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Are You Ready for these Trends?

Be aware of changes in consumer attitudes and industry trends to make the most of your 2014.

Marshall Dirks

By Marshall Dirks, Director of Marketing and Public Relations, Proven Winners

Our industry keeps changing and so do the customers. The business manager who studies trends and adapts to them will have greater advantages in the future. Here are a few trends I see affecting the industry in 2014 and beyond.

1. Consumers want to see more accountability & responsibility in companies — so be what you say you are.

Today’s younger consumers want to know where their food and other products come from, how they are made, and how those practices affect the environment. They’re interested in the origins of the products they buy — where and how things are made (or grown). “Grown locally” will not be sufficient — these consumers want the details. Smart businesses are already sharing positive stories about using naturally sourced ingredients or environmentally responsible production practices.

Our industry needs to encourage corporate responsibility and tell the positive stories of local sourcing and production, plants that help improve health and the environment, and using sustainable practices. Consumers have already shown they’re interested in and willing to pay for these types of products.

Your values are a competitive advantage. Knowing what you stand for and conveying that to the world is no longer an intellectual exercise for the touchy-feely fringes. It’s a necessity.

Today’s consumer wants to know more about the origin of plants and products they select.

2. Decreased plant diversity has its costs.

Recent years have shown that growers and retailers are less likely to try new types of plants and varieties than before. This results in a ‘cookie cutter’ approach to selling that may be more efficient for production, but affects consumers’ choices at retail. Are growers and retailers missing opportunities with this approach?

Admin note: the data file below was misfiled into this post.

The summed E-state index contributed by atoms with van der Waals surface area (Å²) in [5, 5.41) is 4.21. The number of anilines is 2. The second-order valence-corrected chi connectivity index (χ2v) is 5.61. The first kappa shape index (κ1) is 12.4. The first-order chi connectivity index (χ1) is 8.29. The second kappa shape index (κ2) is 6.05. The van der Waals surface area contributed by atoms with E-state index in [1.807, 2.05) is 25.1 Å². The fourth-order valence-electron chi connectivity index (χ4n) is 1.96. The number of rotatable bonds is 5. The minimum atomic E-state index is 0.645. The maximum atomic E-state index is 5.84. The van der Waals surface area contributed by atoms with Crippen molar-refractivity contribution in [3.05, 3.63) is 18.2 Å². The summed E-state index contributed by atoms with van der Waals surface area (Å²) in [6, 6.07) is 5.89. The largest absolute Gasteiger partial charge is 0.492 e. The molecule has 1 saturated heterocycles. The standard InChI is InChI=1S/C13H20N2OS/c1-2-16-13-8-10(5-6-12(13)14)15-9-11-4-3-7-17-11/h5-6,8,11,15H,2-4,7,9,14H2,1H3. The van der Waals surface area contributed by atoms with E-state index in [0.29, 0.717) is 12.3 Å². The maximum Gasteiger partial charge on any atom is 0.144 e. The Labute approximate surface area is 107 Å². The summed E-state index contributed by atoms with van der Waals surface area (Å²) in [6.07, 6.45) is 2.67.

The lack of diversity has other side effects. Heavy emphasis on specific varieties has caused problems both in production and gardening. A classic example of this are the recent problems consumers have encountered with Impatiens. The industry’s response to educate consumers to alternative plants is a step in the right direction, but what’s the next plant to have problems? What will it take to realize the advantages of choosing plant diversity?

A market rich in new, improved varieties should benefit growers, retailers and consumers. There are many niche opportunities to grow, sell, and promote varieties that are being overlooked for ‘tried and true’ plants. Seasonal collections and limited time offerings will become more important as retailers strive to appeal to consumers with a greater mix of products.

3. The only limits to better service are our own.

Other industries are challenging the definitions of great customer service, and ours can too. There are so many ways growers and retailers can take customer service to a different level and develop new markets for their business.

Marketing starts with understanding consumers' reasons for buying. This means reaching out to wedding planners very early in the process to go a step beyond cut flowers and providing white hydrangeas and other plants that make the day special.

For example, several garden center retailers have moved beyond selling Christmas trees to delivering and setting up trees for customers. Another welcome service is to offer planting for selected shrubs in May. These are services many customers want. What services can you deliver that your customers want this year?

Look for businesses to act more responsive to customers, to be more human. The most successful retailers understand when customers need to be listened to or when they expect the nuanced expertise that only a person can provide. Can your company reverse the trend toward automating everything, as humanity becomes the crucial differentiator between a beloved brand and a commodity?

4. Consumers buy plants for many purposes.

It’s easy to assume most consumers buy plants because they love to garden, but not all consumers are like that. Many buy plants for specific purposes — a memorial, a party, a home-grown edible garden, replanting a landscape, celebrations, increase the value of their home, etc.

Our industry needs to understand the reasons young consumers buy plants, and market accordingly. One example is we know many people get married in June or July. We have to do more than just have white flowers available. We have to reach them in August by planting the seed; “Getting married next summer? Come talk to us — we’ll have FRESH white hydrangeas or other plants ready for your special day.”

Are we overlooking new ways to reach out to decorators, event planners, landscapers and others to expand our markets? Let’s discover the many reasons consumers want plants, and the ways plants serve their purposes.

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